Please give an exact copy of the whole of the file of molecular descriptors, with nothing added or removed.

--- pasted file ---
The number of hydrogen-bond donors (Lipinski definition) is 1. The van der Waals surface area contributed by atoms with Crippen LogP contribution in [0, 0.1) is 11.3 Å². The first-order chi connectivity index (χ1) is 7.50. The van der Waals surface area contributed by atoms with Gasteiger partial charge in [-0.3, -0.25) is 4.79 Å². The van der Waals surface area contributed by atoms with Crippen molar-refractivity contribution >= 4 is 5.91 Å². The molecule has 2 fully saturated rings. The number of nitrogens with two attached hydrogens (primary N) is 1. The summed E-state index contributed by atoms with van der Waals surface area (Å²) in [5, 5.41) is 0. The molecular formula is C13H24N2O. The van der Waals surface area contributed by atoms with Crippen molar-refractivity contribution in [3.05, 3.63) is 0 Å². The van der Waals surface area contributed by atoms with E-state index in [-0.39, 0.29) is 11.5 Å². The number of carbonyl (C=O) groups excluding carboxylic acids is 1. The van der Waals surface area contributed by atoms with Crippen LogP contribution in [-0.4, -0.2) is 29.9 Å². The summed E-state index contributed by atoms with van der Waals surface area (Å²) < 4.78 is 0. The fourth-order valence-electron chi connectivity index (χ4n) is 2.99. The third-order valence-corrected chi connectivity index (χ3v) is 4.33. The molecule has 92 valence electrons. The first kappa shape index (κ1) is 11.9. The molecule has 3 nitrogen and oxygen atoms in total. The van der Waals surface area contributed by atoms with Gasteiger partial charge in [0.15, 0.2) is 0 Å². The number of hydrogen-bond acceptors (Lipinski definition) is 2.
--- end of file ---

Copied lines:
The number of hydrogen-bond donors (Lipinski definition) is 1. The van der Waals surface area contributed by atoms with Crippen LogP contribution in [0, 0.1) is 11.3 Å². The first-order chi connectivity index (χ1) is 7.50. The van der Waals surface area contributed by atoms with Gasteiger partial charge in [-0.3, -0.25) is 4.79 Å². The van der Waals surface area contributed by atoms with Crippen molar-refractivity contribution >= 4 is 5.91 Å². The molecule has 2 fully saturated rings. The number of nitrogens with two attached hydrogens (primary N) is 1. The summed E-state index contributed by atoms with van der Waals surface area (Å²) in [5, 5.41) is 0. The molecular formula is C13H24N2O. The van der Waals surface area contributed by atoms with Crippen molar-refractivity contribution in [3.05, 3.63) is 0 Å². The van der Waals surface area contributed by atoms with E-state index in [-0.39, 0.29) is 11.5 Å². The number of carbonyl (C=O) groups excluding carboxylic acids is 1. The van der Waals surface area contributed by atoms with Crippen LogP contribution in [-0.4, -0.2) is 29.9 Å². The summed E-state index contributed by atoms with van der Waals surface area (Å²) < 4.78 is 0. The fourth-order valence-electron chi connectivity index (χ4n) is 2.99. The third-order valence-corrected chi connectivity index (χ3v) is 4.33. The molecule has 92 valence electrons. The first kappa shape index (κ1) is 11.9. The molecule has 3 nitrogen and oxygen atoms in total. The van der Waals surface area contributed by atoms with Gasteiger partial charge in [0.15, 0.2) is 0 Å². The number of hydrogen-bond acceptors (Lipinski definition) is 2.